The 11 best albums of 2016: From Beyoncé to Radiohead and more

The 11 best albums of 2016: From Beyoncé to Radiohead and more
Source: Getty Images
Source: Getty Images

2016 was a standout year for music. A slew of our favorite bands and singers released some of their best work this year, and new artists stole the spotlight. Although we lost more than a handful of icons, the year in music reminded us why we fell in love with them. 

With a seemingly endless number of irresistible pop songs, several critically acclaimed rap albums and rock albums that continued to inspire the genre, music continued to evolve and shape our culture this year. Here are the 11 best albums of 2016. 

Beyoncé, Lemonade

Beyoncé released her magnum opus this year with Lemonade and once again made the world stop. Without doing many interviews and talking to barely any press, she still had everyone talking. On Lemonade, Beyoncé does all the talking. The biggest superstar on the planet is revealing like never before, giving fans a look at her diary and exposing her truths about her marriage, life and journey as a mother, daughter and wife. 


Rihanna, Anti

She told us she was a savage, and this year Rihanna made sure we wouldn't forget it with her eighth studio album, Anti. In a twist from her usual dance-pop sound we've come to expect and love, Rihanna switched it up and gave us a new sound, look and something entirely unexpected. While it's her most noncommercial effort — although "Work" spent nine weeks at No. 1 — the album is wonderfully moody and brooding, her most cohesive and confident work to date. 

Ariana Grande, Dangerous Woman


Ariana Grande broke free this year and gave us her most adult album yet. On her third album, Dangerous Woman, the petite songstress put together a large collection of pop smashes from beginning to end, showing her range as an artist. There's the pop masterpiece, "Into You," that carries us to the dance floor as soon as the beat starts pulsing; "Thinking About You" is the moodier, softer side to Grande we don't often get to see; and "Moonlight" is that big ballad album opener we've come to love her for. 

Kanye West, The Life of Pablo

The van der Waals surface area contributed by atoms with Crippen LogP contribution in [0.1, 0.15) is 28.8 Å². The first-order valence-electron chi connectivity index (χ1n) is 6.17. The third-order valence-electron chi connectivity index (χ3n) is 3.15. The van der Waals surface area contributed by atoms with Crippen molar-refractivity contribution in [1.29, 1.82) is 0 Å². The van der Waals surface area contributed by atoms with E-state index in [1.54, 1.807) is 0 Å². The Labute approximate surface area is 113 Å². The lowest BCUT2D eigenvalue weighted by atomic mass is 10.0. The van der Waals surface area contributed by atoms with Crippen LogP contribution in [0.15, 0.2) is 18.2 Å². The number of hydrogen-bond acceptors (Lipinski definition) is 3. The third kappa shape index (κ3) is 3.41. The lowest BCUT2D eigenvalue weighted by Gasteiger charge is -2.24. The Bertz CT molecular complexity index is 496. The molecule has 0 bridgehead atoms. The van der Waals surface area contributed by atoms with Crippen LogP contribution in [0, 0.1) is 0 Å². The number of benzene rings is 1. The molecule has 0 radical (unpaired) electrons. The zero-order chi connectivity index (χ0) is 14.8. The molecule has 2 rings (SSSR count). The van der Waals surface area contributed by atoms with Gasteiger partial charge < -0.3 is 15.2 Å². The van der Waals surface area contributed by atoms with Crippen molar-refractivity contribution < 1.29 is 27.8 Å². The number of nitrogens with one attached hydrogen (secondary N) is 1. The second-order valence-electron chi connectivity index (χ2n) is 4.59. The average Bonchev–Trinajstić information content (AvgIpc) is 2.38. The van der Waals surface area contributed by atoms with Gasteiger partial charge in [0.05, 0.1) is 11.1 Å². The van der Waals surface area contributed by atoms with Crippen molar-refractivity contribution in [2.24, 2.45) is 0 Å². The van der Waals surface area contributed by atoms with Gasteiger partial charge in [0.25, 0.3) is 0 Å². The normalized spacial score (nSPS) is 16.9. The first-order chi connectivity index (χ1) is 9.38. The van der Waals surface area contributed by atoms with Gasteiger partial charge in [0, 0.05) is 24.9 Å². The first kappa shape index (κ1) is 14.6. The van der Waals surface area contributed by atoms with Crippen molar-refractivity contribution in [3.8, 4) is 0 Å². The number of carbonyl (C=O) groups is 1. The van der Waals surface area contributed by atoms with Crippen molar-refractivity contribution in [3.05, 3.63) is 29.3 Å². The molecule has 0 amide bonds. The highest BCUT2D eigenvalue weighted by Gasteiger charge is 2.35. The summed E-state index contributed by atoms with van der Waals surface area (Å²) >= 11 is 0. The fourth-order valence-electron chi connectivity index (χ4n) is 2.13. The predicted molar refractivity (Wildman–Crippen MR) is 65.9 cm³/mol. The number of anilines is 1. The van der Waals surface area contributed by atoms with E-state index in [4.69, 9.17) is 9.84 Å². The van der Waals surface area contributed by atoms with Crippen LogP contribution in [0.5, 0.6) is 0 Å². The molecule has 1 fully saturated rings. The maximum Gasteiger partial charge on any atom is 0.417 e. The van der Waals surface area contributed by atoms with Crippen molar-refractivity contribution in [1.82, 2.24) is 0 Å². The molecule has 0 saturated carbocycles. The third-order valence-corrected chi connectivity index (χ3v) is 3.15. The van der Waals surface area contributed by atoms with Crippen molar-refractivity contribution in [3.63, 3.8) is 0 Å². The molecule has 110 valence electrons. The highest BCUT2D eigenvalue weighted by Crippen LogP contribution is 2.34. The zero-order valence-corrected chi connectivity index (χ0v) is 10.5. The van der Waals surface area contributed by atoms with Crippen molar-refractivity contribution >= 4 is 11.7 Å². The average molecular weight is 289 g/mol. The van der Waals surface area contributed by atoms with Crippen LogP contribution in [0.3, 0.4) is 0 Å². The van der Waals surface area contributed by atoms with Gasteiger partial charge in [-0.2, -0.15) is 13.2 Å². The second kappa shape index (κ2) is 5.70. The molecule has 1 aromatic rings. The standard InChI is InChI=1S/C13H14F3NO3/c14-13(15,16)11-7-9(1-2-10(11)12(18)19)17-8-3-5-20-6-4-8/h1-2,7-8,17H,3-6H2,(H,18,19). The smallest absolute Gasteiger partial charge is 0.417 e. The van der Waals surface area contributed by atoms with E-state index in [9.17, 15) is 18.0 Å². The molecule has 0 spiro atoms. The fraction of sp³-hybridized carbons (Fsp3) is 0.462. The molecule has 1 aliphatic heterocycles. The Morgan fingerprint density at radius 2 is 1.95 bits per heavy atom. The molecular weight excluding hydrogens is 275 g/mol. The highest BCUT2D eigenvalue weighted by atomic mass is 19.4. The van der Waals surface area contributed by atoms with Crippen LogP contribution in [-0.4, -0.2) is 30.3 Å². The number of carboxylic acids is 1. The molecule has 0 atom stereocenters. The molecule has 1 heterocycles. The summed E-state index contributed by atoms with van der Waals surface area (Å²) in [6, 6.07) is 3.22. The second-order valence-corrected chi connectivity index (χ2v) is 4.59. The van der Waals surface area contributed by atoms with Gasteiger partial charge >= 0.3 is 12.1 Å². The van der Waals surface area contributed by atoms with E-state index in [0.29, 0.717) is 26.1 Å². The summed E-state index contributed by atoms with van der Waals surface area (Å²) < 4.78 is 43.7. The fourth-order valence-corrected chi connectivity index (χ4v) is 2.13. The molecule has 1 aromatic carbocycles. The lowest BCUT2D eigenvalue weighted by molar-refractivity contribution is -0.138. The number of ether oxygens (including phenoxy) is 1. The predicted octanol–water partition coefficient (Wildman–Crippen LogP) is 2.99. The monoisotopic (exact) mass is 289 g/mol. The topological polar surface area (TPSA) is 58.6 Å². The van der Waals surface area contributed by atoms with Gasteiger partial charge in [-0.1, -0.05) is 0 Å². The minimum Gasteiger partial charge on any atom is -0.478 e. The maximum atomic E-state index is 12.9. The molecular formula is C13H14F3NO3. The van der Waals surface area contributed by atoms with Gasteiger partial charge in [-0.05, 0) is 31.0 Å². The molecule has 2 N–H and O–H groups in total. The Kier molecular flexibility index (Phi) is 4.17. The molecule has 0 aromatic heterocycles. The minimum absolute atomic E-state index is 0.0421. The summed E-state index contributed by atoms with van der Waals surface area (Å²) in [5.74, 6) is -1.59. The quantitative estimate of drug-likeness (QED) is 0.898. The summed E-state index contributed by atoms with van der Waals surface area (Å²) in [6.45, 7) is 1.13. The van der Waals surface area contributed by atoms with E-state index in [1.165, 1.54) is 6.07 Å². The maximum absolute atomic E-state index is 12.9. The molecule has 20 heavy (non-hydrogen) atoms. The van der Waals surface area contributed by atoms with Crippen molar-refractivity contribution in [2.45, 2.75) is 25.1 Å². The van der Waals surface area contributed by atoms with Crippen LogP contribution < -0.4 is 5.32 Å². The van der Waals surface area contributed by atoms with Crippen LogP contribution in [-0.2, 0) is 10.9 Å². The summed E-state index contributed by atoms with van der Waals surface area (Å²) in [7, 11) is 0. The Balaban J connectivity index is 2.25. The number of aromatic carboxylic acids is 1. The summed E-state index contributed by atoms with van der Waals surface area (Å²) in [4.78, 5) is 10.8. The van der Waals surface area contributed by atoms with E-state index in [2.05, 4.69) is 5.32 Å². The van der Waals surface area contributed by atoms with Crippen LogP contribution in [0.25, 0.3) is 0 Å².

The life of Pablo seems to be a complicated one. Kanye West certainly had a headline-grabbing 2016, making questionable statements during his tour and suffering a mental breakdown in November. While The Life of Pablo might not come close to being the rapper's best album, it is one of his most interesting and sonically daring efforts. West continues to push his own musical narrative by blending genres, sounds, lyrics and samples to create the most Kanye West record he can and we love him for it.

Chance the Rapper, Coloring Book


One of our favorite rap albums of 2016, Chance the Rapper stormed the scene with Coloring Book. The collection of gospel-inspired hip-hop songs is one of the most soulful, faith-fueled rap albums to come out this year and solidifies Chance's originality among his peers. 

Radiohead, A Moon Shaped Pool


Like Beyoncé, Radiohead unexpectedly dropped A Moon Shaped Pool. One of our favorite rock albums of 2016, it is one of the band's best efforts yet, as evocative and poignant as we've come to expect from them. 

Solange Knowles, A Seat at the Table


With A Seat at the Table, Solange Knowles gave herself a chair at the head of the table. The deeply personal album includes spoken word intros from both her parents, Mathew Knowles and Tina Lawson, giving us a rare inside look into the Knowles family with an R&B and soul sound that's all Solange.

Blood Orange, Freetown Sound


The third album from Dev Hynes, also known as Blood Orange, continues his off-beat and original sound that no one else is really doing right now. Freetown Sound is as ambitious as we've come to expect from him, a funky, electric-pop album that evokes the best of Prince's style and influence on music while making it his own. 

Frank Ocean, Blonde

Frank Ocean always makes us wait and it's always worth it. The singer's sophomore album, Blonde, is another impeccable effort. Soulful, insightful, inspiring and filled with emotion, Frank Ocean takes us through the roller coaster of life. While he hasn't veered far from his R&B sound, the four-year wait between Channel Orange and Blonde shows that he knows exactly what kind of artist he is and what kind of music he wants to make. 

Sia, This Is Acting

With This Is Acting, Sia gave us a look into the world of crafting the perfect song for some our biggest pop stars – unless they pass on it. The album is a collection of songs Sia wrote for other artists, like Adele, Beyoncé and Rihanna, that they passed on and she kept as her own. It's a very Sia album, with big sweeping ballads, soaring choruses and lyrics that are sometimes hard to make out, making for radical pop songs that don't really fit radio but have become smash hits all the same.

Angel Olsen, My Woman


With her third record, My Woman, Angel Olsen needs to know she is being heard. It's her most revealing, honest and darkest record to date. It's a complex compilation of songs that veer into varying genres like country, rock, soul and Americana, from a woman who knows her voice.